Page:Mrs Beeton's Book of Household Management.djvu/19

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I must frankly own that, if I had known beforehand the labour which this book has entailed, I should never have been courageous enough to commence it. What moved me, in the first instance, to attempt a work like this, was the discomfort and suffering which I had seen brought about by household mis-management. I have always thought that there is no more fruitful source of family discontent than badly-cooked dinners and untidy ways. Men are now so well served out of doors—at clubs, hotels and restaurants—that, to compete with the attractions of these places, a mistress must be thoroughly acquainted with the theory and practice of cookery, as well as all the other arts of making and keeping a comfortable home.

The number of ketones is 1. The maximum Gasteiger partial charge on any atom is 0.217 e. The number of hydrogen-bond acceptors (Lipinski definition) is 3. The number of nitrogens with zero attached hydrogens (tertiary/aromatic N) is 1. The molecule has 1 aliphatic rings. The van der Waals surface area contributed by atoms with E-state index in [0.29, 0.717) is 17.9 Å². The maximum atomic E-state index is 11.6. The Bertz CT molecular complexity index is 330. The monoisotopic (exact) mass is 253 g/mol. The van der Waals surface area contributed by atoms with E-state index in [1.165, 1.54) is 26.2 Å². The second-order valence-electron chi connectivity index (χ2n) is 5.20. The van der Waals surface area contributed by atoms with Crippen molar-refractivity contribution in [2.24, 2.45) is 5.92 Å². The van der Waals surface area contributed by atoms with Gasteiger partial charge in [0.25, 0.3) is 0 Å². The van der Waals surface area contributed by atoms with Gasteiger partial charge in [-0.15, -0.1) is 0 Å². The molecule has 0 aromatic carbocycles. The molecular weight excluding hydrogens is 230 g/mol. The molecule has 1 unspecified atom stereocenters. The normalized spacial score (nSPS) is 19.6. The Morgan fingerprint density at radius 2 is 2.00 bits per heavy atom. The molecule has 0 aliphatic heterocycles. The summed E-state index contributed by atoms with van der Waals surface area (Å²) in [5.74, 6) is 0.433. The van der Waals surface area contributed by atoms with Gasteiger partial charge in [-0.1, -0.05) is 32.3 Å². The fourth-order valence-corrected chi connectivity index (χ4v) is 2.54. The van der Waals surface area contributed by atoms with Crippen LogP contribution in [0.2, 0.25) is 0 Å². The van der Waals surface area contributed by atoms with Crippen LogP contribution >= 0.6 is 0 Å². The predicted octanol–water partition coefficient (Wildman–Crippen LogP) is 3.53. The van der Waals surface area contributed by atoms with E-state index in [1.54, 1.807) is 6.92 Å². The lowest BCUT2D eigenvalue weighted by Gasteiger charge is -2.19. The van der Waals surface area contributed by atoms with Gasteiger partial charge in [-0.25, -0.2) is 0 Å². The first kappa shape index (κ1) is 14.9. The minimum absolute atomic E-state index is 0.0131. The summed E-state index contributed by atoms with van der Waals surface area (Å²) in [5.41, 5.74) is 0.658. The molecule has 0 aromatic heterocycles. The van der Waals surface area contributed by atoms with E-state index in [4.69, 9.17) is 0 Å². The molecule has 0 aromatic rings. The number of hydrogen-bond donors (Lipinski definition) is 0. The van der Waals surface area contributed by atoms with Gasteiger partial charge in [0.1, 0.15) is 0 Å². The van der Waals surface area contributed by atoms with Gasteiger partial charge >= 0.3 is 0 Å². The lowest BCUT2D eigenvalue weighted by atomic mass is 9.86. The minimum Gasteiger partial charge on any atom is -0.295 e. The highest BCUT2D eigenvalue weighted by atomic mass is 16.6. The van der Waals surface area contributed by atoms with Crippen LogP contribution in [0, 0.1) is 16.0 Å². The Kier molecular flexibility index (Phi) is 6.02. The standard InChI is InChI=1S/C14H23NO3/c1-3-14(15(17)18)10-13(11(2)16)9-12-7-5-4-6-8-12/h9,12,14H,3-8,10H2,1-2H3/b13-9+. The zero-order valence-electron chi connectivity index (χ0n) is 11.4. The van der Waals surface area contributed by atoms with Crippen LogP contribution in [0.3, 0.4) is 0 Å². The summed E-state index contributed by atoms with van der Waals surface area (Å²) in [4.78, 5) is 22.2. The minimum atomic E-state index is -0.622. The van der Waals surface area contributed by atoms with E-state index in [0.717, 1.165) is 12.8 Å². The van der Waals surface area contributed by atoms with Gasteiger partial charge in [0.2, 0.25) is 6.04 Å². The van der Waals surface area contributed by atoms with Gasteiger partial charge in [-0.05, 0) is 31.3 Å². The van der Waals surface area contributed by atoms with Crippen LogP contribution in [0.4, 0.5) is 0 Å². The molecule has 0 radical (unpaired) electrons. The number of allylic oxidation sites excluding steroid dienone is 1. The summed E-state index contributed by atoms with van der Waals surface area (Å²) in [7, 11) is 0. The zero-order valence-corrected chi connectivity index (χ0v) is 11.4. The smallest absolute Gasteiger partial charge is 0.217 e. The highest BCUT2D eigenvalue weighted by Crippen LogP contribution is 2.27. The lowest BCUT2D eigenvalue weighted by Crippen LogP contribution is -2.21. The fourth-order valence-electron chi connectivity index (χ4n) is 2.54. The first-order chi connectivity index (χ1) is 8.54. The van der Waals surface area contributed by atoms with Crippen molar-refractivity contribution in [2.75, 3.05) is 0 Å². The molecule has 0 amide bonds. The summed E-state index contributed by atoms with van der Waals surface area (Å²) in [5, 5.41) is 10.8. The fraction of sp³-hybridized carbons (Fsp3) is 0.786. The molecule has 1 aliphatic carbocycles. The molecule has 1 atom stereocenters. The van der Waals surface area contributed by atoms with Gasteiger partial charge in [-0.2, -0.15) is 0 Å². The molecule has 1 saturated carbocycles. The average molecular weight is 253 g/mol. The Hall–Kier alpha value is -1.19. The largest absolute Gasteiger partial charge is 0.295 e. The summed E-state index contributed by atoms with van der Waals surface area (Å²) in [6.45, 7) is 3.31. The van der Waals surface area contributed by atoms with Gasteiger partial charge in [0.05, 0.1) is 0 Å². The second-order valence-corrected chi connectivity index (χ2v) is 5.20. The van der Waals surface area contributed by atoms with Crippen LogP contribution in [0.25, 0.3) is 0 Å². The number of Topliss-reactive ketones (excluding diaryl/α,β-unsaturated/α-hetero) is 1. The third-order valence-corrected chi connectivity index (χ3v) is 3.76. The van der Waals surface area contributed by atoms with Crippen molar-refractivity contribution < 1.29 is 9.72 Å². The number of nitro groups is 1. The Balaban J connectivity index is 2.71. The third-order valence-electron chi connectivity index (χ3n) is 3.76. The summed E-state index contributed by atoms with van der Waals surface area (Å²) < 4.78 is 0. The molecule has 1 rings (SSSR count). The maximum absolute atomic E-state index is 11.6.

In this book I have attempted to give, in the chapters devoted to cookery, an intelligible arrangement to every recipe, a list of the ingredients, a plain statement of the method of preparing each dish, and a careful estimate of its cost, the number of people for whom sufficient, and the time when seasonable. Friends in England, Scotland, Ireland, France and Germany have very materially aided me. A diligent comparison with the works of the best modern writers on cookery has also been necessary to the faithful fulfilment of my task. But in the department belonging to the Cook I have striven to make my work something more than a Cookery-Book, and have, therefore, given a short account of the natural history of the animals and vegetables which we use as food. I have followed the animals from their birth to their appearance on the table; have described their management; the position of the various joints; and the methods of carving Meat, Poultry and Game. Skilful artists have designed the numerous drawings which illustrate many important and interesting items. The coloured plates are a novelty not without value.